No one knows for sure what causes migraine headaches or precisely what happens in the body once one is triggered. What we do know is that one out of every ten Americans has had at least one migraine headache and that the physiological triggers (the most common being food, stress, and hormonal changes) and symptoms vary from person to person. If you suffer from these debilitating headaches, the most important thing is to identify your specific triggers so you can try to avoid them.
Migraines: What Exactly Are They?
One out of every ten Americans has had at least one migraine. Some experience an aura that presages the coming pain — typically some unusual visual experience, such as blind spots, distortion, jagged lines running through the visual field, sparkling or flashing lights, or enhanced color or depth perception. Before a migraine, some report a pins-and-needles sensation in their arms or legs, speech difficulties, excessive thirst, sleepiness, food cravings, or unexplained mood changes, particularly feelings of depression and irritability.

More often, however, there is no warning before the pain sets in. Migraine headaches usually start on one side but often spread and encompass the other hemisphere too. During an episode, most migraine sufferers become extremely sensitive to light and sound, and some may vomit or feel nauseated. Migraines can come just once or twice a year, several times each month or much more frequently.

Common Migraine Triggers

Migraines are triggered by certain factors, many of which have been identified and studied — but what triggers one person’s headache may not affect you in the least. The most common triggers are:

  • Specific foods. Many everyday foods — such as chocolate, cheese, and red wine — are big, big triggers. See the 9 Most Common Food Triggers.
  • Stress. When we are stressed, our bodies react physically: Muscles tense and hormones become elevated — two physiological changes that can lead to migraines. Learn to control stress — and discover other lifestyle changes you can make.
  • Hormonal changes. Because estrogen and progesterone are such potent migraine triggers, women are nearly three times more likely than men to experience migraines. In fact, there is a subset of migraine headaches known as the menstrual migraine, which can occur one or two days before the start of a woman’s period and during the first day or two of her period.Women with hormone triggers can take comfort in knowing that many cases of menstrual migraines disappear entirely after menopause.
  • Intense sensory stimuli. Bright light, loud noises, and strong smells — such as cleaning chemicals, cigarette smoke, raw onions, scented candles, and perfume — can trigger migraines.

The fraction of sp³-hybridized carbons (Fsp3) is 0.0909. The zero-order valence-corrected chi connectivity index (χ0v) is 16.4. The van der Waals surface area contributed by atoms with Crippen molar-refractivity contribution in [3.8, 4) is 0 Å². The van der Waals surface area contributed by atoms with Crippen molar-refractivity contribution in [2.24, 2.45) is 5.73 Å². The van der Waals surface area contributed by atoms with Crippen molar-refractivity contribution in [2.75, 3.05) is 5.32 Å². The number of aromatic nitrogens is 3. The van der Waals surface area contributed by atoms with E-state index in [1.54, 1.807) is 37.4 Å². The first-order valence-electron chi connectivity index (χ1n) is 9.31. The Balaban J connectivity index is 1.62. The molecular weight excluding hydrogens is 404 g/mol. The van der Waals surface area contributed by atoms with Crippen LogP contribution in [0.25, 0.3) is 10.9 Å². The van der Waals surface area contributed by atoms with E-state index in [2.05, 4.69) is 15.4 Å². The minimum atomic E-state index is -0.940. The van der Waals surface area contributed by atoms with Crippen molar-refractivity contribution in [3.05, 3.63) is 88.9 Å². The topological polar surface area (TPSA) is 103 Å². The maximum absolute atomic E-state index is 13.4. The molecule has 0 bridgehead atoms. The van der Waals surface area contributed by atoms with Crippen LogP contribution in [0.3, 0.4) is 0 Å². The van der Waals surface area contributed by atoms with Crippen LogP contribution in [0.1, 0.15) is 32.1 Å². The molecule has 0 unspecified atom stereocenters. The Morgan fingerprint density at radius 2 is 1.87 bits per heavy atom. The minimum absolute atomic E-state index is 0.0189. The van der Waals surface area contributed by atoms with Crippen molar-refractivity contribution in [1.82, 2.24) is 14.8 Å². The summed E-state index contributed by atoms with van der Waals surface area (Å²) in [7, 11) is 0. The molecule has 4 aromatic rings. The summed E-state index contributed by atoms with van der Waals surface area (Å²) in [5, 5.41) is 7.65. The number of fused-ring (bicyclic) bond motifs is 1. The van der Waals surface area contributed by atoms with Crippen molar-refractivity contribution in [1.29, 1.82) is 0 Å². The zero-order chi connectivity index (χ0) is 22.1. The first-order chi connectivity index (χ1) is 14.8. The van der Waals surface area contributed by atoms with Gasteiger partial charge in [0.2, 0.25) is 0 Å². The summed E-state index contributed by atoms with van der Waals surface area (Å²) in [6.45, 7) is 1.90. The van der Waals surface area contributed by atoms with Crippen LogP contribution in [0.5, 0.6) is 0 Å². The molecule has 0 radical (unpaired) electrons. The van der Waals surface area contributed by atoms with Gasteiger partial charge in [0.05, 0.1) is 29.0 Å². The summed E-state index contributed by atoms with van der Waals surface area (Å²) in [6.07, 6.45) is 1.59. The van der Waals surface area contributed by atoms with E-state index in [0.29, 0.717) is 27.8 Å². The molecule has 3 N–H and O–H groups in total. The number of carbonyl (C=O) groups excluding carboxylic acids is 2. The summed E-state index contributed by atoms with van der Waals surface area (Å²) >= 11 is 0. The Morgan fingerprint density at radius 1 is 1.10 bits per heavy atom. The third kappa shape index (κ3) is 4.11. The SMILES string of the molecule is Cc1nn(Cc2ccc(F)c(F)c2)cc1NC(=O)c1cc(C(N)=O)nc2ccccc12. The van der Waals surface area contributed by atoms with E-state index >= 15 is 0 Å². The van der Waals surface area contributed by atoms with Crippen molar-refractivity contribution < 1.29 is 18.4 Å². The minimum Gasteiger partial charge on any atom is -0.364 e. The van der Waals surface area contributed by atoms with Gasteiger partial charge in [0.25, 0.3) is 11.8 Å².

• Physical exertion or abrupt lifestyle changes. Jumping into an extreme exercise program can cause migraines, as can changing sleep patterns, alternating work shifts, or any other sudden deviation from your normal routine that disrupts or alters your body’s physiology.
  • Environmental factors. Some people get migraines when there are changes in the atmosphere: sudden thunderstorms, abrupt changes in altitude or barometric pressure, windstorms, seasonal changes, even increased pollen levels. Others are sensitive to the switch to daylight savings time or travel across time zones.
  • Medications. Be especially wary of antihistamines, decongestants, blood pressure medications, oral contraceptives, hormone replacement therapy, and prescription pain medications. Interestingly, migraines can also be triggered if you stop taking prescription or over-the-counter pain medications (such as aspirin, acetaminophen, or ibuprofen) that your body has become accustomed to. This phenomenon is called rebound.

Some neurologists believe that people have different tolerance limits for triggers, and once that limit is exceeded, a migraine is in the near future. If you have extreme sensitivity, then a single mild trigger may be enough to cause a headache, but if you have a greater tolerance, it may take two or three triggers occurring in close succession to push you past that limit. (So you may be just fine if you have to use strong-smelling cleaning products. But if you clean and then a thunderstorm hits, that combination of triggers may be enough to send you over the top.) That’s why it is critical to try to eliminate as many potential “controllable” triggers from your life as possible. Learn the common trigger foods and be sure to include these Four Powerful Nutrients in your diet, and also talk to your doctor about supplements.

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